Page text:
Thursday, May 14, 2015

Explore the Outdoors: Leash Training Your Cat

How many times has your cat tried to slip out the door? Cats instinctively like to explore, hunt, and hide; and the call of the wild can be all too tempting for your feline friend. So many of us keep our cats strictly indoors, but taking your cat outside to enjoy the sights and smells of nature can help to provide them with much-needed exercise, helping to decrease their risk of becoming overweight.
Leash training your cat is a fantastic way to keep your furry family member safe and secure while they’re outside with you, wherever you may go exploring together.
Oh, but your cat won’t walk on a leash, you say? Well, hang on a minute – let’s take a look at how you can get your feline to not only accept a harness and leash, but learn to enjoy wearing them, too.

Prep Work Before the Leash

First, let’s start with a bit of preparation. Before you head out for a stroll around the block with your cat, you have some work to do inside at home.
  • Any cat that goes outdoors risks picking up contagious viruses. Protect your pet and have them vaccinated against major feline diseases.
  • Buy a harness and leash specifically made for cats. Make sure it’s comfortable and easily adjustable for a good fit – this is especially important, as these furry Houdinis can easily slip out of a too-loose harness! (it’s also why collars don’t work for cats, either)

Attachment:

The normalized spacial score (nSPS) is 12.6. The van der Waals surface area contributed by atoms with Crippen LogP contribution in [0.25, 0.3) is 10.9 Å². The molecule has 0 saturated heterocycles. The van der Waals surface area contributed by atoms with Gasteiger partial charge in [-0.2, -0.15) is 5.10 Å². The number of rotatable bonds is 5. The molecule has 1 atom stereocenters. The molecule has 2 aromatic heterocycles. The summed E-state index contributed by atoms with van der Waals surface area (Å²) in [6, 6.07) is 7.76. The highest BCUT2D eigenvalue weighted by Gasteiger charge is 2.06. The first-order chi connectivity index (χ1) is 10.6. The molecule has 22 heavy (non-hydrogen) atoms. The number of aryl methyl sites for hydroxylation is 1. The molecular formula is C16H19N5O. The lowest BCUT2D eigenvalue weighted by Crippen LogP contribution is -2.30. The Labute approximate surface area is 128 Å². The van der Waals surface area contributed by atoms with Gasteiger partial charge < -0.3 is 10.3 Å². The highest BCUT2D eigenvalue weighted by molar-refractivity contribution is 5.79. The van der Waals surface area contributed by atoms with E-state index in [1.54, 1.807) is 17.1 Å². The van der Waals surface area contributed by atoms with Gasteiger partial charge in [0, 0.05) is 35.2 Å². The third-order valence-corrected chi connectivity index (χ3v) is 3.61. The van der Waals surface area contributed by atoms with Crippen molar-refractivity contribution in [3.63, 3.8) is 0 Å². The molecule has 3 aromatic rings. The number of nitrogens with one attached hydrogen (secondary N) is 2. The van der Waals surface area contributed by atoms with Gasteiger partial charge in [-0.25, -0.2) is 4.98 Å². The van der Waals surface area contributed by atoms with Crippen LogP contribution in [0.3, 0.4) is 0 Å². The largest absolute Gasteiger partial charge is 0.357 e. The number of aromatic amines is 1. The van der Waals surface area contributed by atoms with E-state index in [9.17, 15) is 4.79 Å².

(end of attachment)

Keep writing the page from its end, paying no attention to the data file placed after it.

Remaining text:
• Let your cat check out and sniff the leash and harness – try leaving it lying on the couch or near their food or sleeping area, for a few minutes, several times each day. Each time he shows interest, offer a really tasty, tiny treat, like a bit of tuna, chicken or canned cat food. Soon your kitty will know that the appearance of the leash means good things are going to happen!
  • Before you even try to put the harness on, it’s a good idea to get your cat used to being touched and held – some of our feline friends can be pretty picky about letting us into their personal space! Take a few minutes each day to gently handle your cat from ear tips to tail, picking him up and holding him for a few seconds longer each day. Reward him with praise, petting, and lots of tasty tidbits or a fun play session each time you do this.

Wearing the Harness and Leash

Now that your cat is used to your touch, it’s time to teach him to tolerate wearing the harness and leash.
  • Unclip the harness straps and drape the harness over your cat’s back, distracting him with something like food, treats or catnip. When your cat is comfortable with this, snap the harness closed while he’s focused on something else. Let your feline walk around and get used to the sensation of wearing the harness, continuing to offer really tasty treats to build a positive association with the new gear in your cat’s mind.